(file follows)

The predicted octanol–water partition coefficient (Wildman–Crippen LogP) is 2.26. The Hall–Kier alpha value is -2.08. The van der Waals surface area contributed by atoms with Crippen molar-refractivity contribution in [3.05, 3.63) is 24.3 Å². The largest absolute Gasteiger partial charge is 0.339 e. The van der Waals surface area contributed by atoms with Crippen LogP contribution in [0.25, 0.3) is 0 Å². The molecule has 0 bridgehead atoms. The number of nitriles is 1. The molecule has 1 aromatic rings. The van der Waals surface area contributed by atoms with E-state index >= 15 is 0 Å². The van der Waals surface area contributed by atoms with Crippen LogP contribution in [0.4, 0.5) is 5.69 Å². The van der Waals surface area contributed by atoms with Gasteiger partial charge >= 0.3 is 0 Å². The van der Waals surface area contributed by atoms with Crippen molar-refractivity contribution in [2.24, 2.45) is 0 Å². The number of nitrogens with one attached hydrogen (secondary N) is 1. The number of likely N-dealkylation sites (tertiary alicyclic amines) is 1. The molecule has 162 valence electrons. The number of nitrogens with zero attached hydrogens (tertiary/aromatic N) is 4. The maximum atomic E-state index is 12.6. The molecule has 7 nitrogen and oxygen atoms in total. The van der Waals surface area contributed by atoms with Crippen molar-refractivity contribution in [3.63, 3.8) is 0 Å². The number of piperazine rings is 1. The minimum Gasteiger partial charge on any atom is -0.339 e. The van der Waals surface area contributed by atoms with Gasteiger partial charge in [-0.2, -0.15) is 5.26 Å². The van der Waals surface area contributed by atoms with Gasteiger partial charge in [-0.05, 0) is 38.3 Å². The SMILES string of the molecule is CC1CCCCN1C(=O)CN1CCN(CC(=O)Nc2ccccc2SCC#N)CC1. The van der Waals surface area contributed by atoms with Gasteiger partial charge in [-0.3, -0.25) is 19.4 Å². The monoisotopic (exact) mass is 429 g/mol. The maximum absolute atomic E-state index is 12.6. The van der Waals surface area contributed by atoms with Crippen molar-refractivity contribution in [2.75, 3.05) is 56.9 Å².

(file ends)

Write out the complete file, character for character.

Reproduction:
The predicted octanol–water partition coefficient (Wildman–Crippen LogP) is 2.26. The Hall–Kier alpha value is -2.08. The van der Waals surface area contributed by atoms with Crippen molar-refractivity contribution in [3.05, 3.63) is 24.3 Å². The largest absolute Gasteiger partial charge is 0.339 e. The van der Waals surface area contributed by atoms with Crippen LogP contribution in [0.25, 0.3) is 0 Å². The molecule has 0 bridgehead atoms. The number of nitriles is 1. The molecule has 1 aromatic rings. The van der Waals surface area contributed by atoms with E-state index >= 15 is 0 Å². The van der Waals surface area contributed by atoms with Crippen LogP contribution in [0.4, 0.5) is 5.69 Å². The van der Waals surface area contributed by atoms with Gasteiger partial charge >= 0.3 is 0 Å². The van der Waals surface area contributed by atoms with Crippen molar-refractivity contribution in [2.24, 2.45) is 0 Å². The number of nitrogens with one attached hydrogen (secondary N) is 1. The number of likely N-dealkylation sites (tertiary alicyclic amines) is 1. The molecule has 162 valence electrons. The number of nitrogens with zero attached hydrogens (tertiary/aromatic N) is 4. The maximum atomic E-state index is 12.6. The molecule has 7 nitrogen and oxygen atoms in total. The van der Waals surface area contributed by atoms with Crippen molar-refractivity contribution in [3.63, 3.8) is 0 Å². The number of piperazine rings is 1. The minimum Gasteiger partial charge on any atom is -0.339 e. The van der Waals surface area contributed by atoms with Gasteiger partial charge in [-0.2, -0.15) is 5.26 Å². The van der Waals surface area contributed by atoms with Gasteiger partial charge in [-0.05, 0) is 38.3 Å². The SMILES string of the molecule is CC1CCCCN1C(=O)CN1CCN(CC(=O)Nc2ccccc2SCC#N)CC1. The van der Waals surface area contributed by atoms with Gasteiger partial charge in [-0.3, -0.25) is 19.4 Å². The monoisotopic (exact) mass is 429 g/mol. The maximum absolute atomic E-state index is 12.6. The van der Waals surface area contributed by atoms with Crippen molar-refractivity contribution in [2.75, 3.05) is 56.9 Å².